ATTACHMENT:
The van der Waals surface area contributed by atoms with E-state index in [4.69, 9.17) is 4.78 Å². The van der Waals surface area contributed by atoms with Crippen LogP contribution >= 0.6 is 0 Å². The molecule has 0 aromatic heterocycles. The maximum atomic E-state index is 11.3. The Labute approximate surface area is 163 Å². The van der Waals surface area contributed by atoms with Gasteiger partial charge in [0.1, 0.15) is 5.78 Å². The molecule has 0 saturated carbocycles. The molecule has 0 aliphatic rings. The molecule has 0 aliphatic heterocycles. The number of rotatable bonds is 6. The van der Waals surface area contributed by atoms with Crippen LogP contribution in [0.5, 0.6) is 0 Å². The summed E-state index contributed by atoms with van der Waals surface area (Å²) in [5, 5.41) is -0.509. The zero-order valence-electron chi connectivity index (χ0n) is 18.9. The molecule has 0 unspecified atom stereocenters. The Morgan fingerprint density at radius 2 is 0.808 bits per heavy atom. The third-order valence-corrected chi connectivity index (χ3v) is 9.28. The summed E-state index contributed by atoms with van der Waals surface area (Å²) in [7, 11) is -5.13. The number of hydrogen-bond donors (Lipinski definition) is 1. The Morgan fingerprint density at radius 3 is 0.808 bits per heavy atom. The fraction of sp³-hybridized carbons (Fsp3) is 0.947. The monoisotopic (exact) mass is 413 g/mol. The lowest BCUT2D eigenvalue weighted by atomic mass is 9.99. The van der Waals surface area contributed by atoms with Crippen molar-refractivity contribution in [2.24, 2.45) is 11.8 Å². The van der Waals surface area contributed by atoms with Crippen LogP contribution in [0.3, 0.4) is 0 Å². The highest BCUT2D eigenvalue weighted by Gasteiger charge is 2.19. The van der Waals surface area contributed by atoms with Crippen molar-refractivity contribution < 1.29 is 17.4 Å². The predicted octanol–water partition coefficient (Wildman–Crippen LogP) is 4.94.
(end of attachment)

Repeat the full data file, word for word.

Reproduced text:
The van der Waals surface area contributed by atoms with E-state index in [4.69, 9.17) is 4.78 Å². The van der Waals surface area contributed by atoms with Crippen LogP contribution >= 0.6 is 0 Å². The molecule has 0 aromatic heterocycles. The maximum atomic E-state index is 11.3. The Labute approximate surface area is 163 Å². The van der Waals surface area contributed by atoms with Gasteiger partial charge in [0.1, 0.15) is 5.78 Å². The molecule has 0 saturated carbocycles. The molecule has 0 aliphatic rings. The molecule has 0 aliphatic heterocycles. The number of rotatable bonds is 6. The van der Waals surface area contributed by atoms with Crippen LogP contribution in [0.5, 0.6) is 0 Å². The summed E-state index contributed by atoms with van der Waals surface area (Å²) in [5, 5.41) is -0.509. The zero-order valence-electron chi connectivity index (χ0n) is 18.9. The molecule has 0 unspecified atom stereocenters. The Morgan fingerprint density at radius 2 is 0.808 bits per heavy atom. The third-order valence-corrected chi connectivity index (χ3v) is 9.28. The summed E-state index contributed by atoms with van der Waals surface area (Å²) in [7, 11) is -5.13. The number of hydrogen-bond donors (Lipinski definition) is 1. The Morgan fingerprint density at radius 3 is 0.808 bits per heavy atom. The fraction of sp³-hybridized carbons (Fsp3) is 0.947. The monoisotopic (exact) mass is 413 g/mol. The lowest BCUT2D eigenvalue weighted by atomic mass is 9.99. The van der Waals surface area contributed by atoms with Crippen molar-refractivity contribution in [2.24, 2.45) is 11.8 Å². The van der Waals surface area contributed by atoms with Crippen LogP contribution in [0.3, 0.4) is 0 Å². The highest BCUT2D eigenvalue weighted by Gasteiger charge is 2.19. The van der Waals surface area contributed by atoms with Crippen molar-refractivity contribution < 1.29 is 17.4 Å². The predicted octanol–water partition coefficient (Wildman–Crippen LogP) is 4.94.